Code P0118: Engine Coolant Temperature Sensor Circuit High Input

How do I fix trouble code P0118? This is a question that has perplexed many motorists. Thankfully, we have prepared this handy guide to help you get to the bottom of your trouble code drama.

What Does the Code P0118 Mean?

As a generic Powertrain diagnostic trouble code, P0118 applies to all vehicles from 1996 to current makes and models. This error message relates to the engine coolant temperature sensor, which is a thermistor located in the cylinder head and screwed into the coolant passage. Essentially, this sensors job is to accurately relay the coolant’s temperature to the Powertrain control module by signaling resistance in conjunction with temperature shifts. Therefore, a high resistance reading of the engine coolant temperature sensor would indicate a low temperature. When the sensor consistently read a less than freezing temperature despite the engine running, the Powertrain control module sets the P0118 code. The code can also be triggered if the sensor is transmitting a resistance that is out of the normal operation of your vehicle.

Does P0118 Have Any Symptoms?

As with most error codes, one of the first symptoms you are likely to notice is the illumination of the malfunction indicator lamp or the check engine light. However, beyond this primary indicator, the other symptoms of this trouble code are pretty severe. For example, the fuel economy will be incredibly poor. Also, you might not even be able to start your vehicle. However, if you can start your car, you might run into other issues, like misfires, rough running, black smoke, etc. Therefore, while some diagnostic codes can be safely ignored, this is not one of them. The operation of your vehicle will probably be severely hindered until you get the underlying problem resolved.

What Are the Common Causes?

There are several possible causes for this error message, but don’t assume that there is only one culprit. The trouble code may be referencing several underlying issues. For example, you could have something as simple as a bad connection at the sensor or a bad ground circuit between the engine coolant temperature sensor and the Powertrain control module. Also, between the sensor and the Powertrain control module, you could have a voltage short. Or, you could simply have a temperature sensor that experienced an internal short. However, while not as likely as any of the other issues mentioned, you could have a bad Powertrain control module. Unfortunately, as all of these potential issues are electronic, you will have to rely on diagnostic and scan tools to find the primary problem.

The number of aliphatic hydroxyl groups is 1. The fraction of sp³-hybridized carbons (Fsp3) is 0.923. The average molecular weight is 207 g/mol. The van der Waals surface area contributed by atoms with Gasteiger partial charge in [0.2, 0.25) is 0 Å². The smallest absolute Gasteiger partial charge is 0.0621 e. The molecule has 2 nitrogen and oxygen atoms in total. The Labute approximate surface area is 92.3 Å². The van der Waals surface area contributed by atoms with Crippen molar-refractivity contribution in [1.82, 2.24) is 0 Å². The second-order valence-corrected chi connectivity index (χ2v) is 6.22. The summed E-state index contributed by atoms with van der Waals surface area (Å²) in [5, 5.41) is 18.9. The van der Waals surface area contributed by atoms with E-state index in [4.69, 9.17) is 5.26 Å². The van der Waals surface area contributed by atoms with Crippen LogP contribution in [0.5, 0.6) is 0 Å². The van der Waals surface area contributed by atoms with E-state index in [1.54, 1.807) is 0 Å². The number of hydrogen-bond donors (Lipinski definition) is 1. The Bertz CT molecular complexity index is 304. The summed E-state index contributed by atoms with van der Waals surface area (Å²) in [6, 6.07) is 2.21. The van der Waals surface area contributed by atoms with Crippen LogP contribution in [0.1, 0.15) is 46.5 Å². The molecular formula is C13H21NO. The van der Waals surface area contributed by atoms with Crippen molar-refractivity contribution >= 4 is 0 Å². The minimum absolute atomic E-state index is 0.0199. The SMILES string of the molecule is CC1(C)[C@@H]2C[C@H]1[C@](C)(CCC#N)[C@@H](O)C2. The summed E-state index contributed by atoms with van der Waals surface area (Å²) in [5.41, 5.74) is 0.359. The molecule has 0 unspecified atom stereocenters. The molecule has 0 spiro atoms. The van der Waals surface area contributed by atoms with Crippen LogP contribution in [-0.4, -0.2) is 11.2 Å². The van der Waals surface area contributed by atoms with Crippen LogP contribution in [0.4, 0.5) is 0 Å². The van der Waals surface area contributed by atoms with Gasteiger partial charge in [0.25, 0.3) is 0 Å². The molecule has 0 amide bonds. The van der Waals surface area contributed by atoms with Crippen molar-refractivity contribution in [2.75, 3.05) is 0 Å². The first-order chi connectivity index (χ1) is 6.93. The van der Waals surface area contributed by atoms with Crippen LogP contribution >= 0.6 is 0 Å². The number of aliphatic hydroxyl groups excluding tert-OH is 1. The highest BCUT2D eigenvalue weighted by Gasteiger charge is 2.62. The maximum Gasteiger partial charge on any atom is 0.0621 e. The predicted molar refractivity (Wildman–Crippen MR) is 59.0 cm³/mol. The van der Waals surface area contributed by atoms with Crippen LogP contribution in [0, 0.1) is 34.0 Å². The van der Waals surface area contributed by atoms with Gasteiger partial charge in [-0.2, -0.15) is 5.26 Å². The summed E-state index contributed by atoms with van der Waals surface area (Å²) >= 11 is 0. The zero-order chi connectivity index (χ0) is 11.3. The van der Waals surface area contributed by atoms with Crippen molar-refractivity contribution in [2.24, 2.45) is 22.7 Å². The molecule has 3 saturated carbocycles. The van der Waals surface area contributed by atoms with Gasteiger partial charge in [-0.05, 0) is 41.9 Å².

What Are the Probable Solutions?

To begin your repair job, you will need a scan tool. You will use this tool to check the reading of the coolant sensor. What is the reading? Does it make sense? If it does, then you can safely assume the problem is intermittent. You can further diagnose the issue by wiggling the sensor harness and connector and watching the readings for drop-outs or illogical readings. Drop outs probably mean that the connection is bad. If the readings are illogical and out of spec for your vehicle, then you might need to replace the sensor. However, if readings are within range, then try using a fused jumper wire to max out the temperature readings. If the readings are not maxed out at 250 degrees Fahrenheit, then there is probably an issue with the voltage supply or ground circuit. Inspect for shorts or ground continuity along wires and connections, and make repairs as needed. The OBD-II scanner error code P0118 problem is often the result of a bad temperature sensor, but it is also possible that there are wiring and connection issues. Because of the potential dangers when driving, it is best to resolve your problem before taking your car on the road.

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